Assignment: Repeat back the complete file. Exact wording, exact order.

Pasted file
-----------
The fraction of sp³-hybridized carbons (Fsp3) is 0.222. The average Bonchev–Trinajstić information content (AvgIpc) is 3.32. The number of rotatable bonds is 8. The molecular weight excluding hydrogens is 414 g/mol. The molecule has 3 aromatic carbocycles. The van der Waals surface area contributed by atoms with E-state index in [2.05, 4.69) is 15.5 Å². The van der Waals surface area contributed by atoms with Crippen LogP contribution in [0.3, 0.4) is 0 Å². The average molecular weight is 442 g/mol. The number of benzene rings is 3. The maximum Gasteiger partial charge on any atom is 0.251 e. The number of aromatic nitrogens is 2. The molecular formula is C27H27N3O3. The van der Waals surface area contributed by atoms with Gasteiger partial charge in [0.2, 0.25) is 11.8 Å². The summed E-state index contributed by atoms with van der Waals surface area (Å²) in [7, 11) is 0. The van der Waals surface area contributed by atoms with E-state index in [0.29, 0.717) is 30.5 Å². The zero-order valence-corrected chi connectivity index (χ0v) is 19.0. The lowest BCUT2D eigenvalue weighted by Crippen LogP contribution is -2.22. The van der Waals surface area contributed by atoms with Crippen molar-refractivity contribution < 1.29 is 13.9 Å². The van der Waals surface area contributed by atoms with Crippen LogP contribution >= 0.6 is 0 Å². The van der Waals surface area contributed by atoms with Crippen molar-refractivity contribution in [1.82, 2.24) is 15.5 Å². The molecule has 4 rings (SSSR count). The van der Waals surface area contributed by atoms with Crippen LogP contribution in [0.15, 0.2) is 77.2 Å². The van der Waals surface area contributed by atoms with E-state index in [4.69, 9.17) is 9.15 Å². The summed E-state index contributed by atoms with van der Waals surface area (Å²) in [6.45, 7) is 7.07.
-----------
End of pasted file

The fraction of sp³-hybridized carbons (Fsp3) is 0.222. The average Bonchev–Trinajstić information content (AvgIpc) is 3.32. The number of rotatable bonds is 8. The molecular weight excluding hydrogens is 414 g/mol. The molecule has 3 aromatic carbocycles. The van der Waals surface area contributed by atoms with E-state index in [2.05, 4.69) is 15.5 Å². The van der Waals surface area contributed by atoms with Crippen LogP contribution in [0.3, 0.4) is 0 Å². The average molecular weight is 442 g/mol. The number of benzene rings is 3. The maximum Gasteiger partial charge on any atom is 0.251 e. The number of aromatic nitrogens is 2. The molecular formula is C27H27N3O3. The van der Waals surface area contributed by atoms with Gasteiger partial charge in [0.2, 0.25) is 11.8 Å². The summed E-state index contributed by atoms with van der Waals surface area (Å²) in [7, 11) is 0. The van der Waals surface area contributed by atoms with E-state index in [0.29, 0.717) is 30.5 Å². The zero-order valence-corrected chi connectivity index (χ0v) is 19.0. The lowest BCUT2D eigenvalue weighted by Crippen LogP contribution is -2.22. The van der Waals surface area contributed by atoms with Crippen molar-refractivity contribution < 1.29 is 13.9 Å². The van der Waals surface area contributed by atoms with Crippen LogP contribution >= 0.6 is 0 Å². The van der Waals surface area contributed by atoms with Crippen molar-refractivity contribution in [1.82, 2.24) is 15.5 Å². The molecule has 4 rings (SSSR count). The van der Waals surface area contributed by atoms with Crippen LogP contribution in [0.15, 0.2) is 77.2 Å². The van der Waals surface area contributed by atoms with E-state index in [4.69, 9.17) is 9.15 Å². The summed E-state index contributed by atoms with van der Waals surface area (Å²) in [6.45, 7) is 7.07.